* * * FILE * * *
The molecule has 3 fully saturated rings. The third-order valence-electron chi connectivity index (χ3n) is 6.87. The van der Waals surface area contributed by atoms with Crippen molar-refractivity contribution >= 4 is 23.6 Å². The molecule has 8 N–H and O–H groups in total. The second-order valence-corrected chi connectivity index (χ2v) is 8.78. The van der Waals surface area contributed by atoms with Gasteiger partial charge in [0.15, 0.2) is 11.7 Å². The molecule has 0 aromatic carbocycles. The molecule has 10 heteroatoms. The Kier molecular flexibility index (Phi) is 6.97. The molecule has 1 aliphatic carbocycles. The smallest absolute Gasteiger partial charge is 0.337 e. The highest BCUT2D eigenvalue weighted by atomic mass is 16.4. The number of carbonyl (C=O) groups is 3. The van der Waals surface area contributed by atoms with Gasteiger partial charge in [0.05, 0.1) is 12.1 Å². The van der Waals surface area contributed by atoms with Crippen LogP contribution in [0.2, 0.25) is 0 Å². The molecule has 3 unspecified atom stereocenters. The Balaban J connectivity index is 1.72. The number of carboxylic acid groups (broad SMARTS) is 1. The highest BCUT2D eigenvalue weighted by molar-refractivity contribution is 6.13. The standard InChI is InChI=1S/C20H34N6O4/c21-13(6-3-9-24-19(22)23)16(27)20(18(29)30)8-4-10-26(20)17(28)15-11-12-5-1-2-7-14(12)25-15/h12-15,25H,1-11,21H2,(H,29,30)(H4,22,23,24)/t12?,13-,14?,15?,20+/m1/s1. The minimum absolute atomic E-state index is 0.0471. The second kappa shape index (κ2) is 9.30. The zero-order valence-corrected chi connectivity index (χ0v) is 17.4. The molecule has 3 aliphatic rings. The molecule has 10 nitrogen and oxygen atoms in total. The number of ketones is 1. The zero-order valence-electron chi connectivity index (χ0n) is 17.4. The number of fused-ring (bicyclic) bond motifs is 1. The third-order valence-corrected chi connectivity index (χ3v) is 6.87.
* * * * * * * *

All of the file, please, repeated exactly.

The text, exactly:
The molecule has 3 fully saturated rings. The third-order valence-electron chi connectivity index (χ3n) is 6.87. The van der Waals surface area contributed by atoms with Crippen molar-refractivity contribution >= 4 is 23.6 Å². The molecule has 8 N–H and O–H groups in total. The second-order valence-corrected chi connectivity index (χ2v) is 8.78. The van der Waals surface area contributed by atoms with Gasteiger partial charge in [0.15, 0.2) is 11.7 Å². The molecule has 0 aromatic carbocycles. The molecule has 10 heteroatoms. The Kier molecular flexibility index (Phi) is 6.97. The molecule has 1 aliphatic carbocycles. The smallest absolute Gasteiger partial charge is 0.337 e. The highest BCUT2D eigenvalue weighted by atomic mass is 16.4. The number of carbonyl (C=O) groups is 3. The van der Waals surface area contributed by atoms with Gasteiger partial charge in [0.05, 0.1) is 12.1 Å². The van der Waals surface area contributed by atoms with Crippen LogP contribution in [0.2, 0.25) is 0 Å². The molecule has 3 unspecified atom stereocenters. The Balaban J connectivity index is 1.72. The number of carboxylic acid groups (broad SMARTS) is 1. The highest BCUT2D eigenvalue weighted by molar-refractivity contribution is 6.13. The standard InChI is InChI=1S/C20H34N6O4/c21-13(6-3-9-24-19(22)23)16(27)20(18(29)30)8-4-10-26(20)17(28)15-11-12-5-1-2-7-14(12)25-15/h12-15,25H,1-11,21H2,(H,29,30)(H4,22,23,24)/t12?,13-,14?,15?,20+/m1/s1. The minimum absolute atomic E-state index is 0.0471. The second kappa shape index (κ2) is 9.30. The zero-order valence-corrected chi connectivity index (χ0v) is 17.4. The molecule has 3 aliphatic rings. The molecule has 10 nitrogen and oxygen atoms in total. The number of ketones is 1. The zero-order valence-electron chi connectivity index (χ0n) is 17.4. The number of fused-ring (bicyclic) bond motifs is 1. The third-order valence-corrected chi connectivity index (χ3v) is 6.87.